The menorah was the seven-branched candelabrum first designed for the Tabernacle according to the Lord’s instructions.
“Make a lampstand of pure gold and hammer it out, base and shaft; its flowerlike cups, buds and blossoms shall be of one piece with it.”
Three branches extended out from each side with cups shaped like almond blossoms and buds. The candelabrum was lit every evening with the purest of olive oil. Some believe that the Menorah symbolized the burning bush seen by Moses on Mount Sinai.
The 7-branched menorah stood in both Solomon’s Temple and in the Second Temple of Jesus’ day. Josephus the Jewish/Roman historian wrote that the seven branches represented the universe with its seven planets (known in the Roman world).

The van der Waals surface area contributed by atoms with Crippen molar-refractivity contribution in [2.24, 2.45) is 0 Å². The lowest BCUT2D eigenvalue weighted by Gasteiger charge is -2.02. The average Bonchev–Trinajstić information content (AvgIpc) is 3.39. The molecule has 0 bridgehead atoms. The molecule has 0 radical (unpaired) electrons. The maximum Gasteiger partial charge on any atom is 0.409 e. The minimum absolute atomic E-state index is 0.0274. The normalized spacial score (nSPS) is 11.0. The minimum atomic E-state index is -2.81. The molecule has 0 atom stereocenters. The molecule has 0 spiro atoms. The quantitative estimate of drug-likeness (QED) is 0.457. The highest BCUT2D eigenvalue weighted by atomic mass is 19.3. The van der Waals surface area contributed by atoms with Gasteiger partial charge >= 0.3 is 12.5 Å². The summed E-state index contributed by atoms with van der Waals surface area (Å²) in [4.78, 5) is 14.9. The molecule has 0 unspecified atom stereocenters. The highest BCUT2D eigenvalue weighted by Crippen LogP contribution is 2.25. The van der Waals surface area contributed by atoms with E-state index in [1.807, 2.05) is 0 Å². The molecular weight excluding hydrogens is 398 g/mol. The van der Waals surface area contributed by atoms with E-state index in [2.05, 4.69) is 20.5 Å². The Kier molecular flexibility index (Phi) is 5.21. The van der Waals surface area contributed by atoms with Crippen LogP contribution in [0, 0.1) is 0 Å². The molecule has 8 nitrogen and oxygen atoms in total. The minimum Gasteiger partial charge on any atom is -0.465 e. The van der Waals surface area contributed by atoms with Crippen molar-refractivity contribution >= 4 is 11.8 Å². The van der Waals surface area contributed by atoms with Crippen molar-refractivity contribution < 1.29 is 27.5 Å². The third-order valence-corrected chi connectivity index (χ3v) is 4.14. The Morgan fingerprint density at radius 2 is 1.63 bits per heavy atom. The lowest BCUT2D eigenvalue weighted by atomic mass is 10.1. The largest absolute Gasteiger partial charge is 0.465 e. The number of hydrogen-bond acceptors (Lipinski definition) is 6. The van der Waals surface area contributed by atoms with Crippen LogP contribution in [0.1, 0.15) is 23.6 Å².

When the Romans conquered Jerusalem in 70 AD, they captured the menorah and brought it back to Rome. It was prominently paraded around the capital city and was featured on Roman emperor Titus’ victory column in the Roman Forum.
Once the Temple was destroyed, the menorah became a symbol of Jewish aspirations to rebuild the Temple. In Jerusalem’s Jewish Quarter, on the Cardo, don’t miss viewing a replica of the 7-branched golden menorah constructed by the Temple Institute.